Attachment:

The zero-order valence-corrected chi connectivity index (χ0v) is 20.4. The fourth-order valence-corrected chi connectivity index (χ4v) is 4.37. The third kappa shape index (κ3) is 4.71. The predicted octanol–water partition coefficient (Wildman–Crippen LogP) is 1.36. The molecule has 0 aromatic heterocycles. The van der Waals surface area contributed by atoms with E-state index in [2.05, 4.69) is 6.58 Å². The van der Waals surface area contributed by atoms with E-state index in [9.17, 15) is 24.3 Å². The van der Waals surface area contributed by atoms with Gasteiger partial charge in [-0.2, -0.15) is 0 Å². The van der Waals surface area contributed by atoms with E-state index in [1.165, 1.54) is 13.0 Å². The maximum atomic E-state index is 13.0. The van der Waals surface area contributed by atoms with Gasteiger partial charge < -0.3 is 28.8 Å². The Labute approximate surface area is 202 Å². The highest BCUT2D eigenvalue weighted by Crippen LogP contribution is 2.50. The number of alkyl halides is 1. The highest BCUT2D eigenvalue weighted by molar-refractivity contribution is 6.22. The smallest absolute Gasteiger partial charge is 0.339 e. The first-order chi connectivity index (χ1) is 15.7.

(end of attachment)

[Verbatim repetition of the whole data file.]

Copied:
The zero-order valence-corrected chi connectivity index (χ0v) is 20.4. The fourth-order valence-corrected chi connectivity index (χ4v) is 4.37. The third kappa shape index (κ3) is 4.71. The predicted octanol–water partition coefficient (Wildman–Crippen LogP) is 1.36. The molecule has 0 aromatic heterocycles. The van der Waals surface area contributed by atoms with E-state index in [2.05, 4.69) is 6.58 Å². The van der Waals surface area contributed by atoms with E-state index in [9.17, 15) is 24.3 Å². The van der Waals surface area contributed by atoms with Gasteiger partial charge in [-0.2, -0.15) is 0 Å². The van der Waals surface area contributed by atoms with E-state index in [1.165, 1.54) is 13.0 Å². The maximum atomic E-state index is 13.0. The van der Waals surface area contributed by atoms with Gasteiger partial charge < -0.3 is 28.8 Å². The Labute approximate surface area is 202 Å². The highest BCUT2D eigenvalue weighted by Crippen LogP contribution is 2.50. The number of alkyl halides is 1. The highest BCUT2D eigenvalue weighted by molar-refractivity contribution is 6.22. The smallest absolute Gasteiger partial charge is 0.339 e. The first-order chi connectivity index (χ1) is 15.7.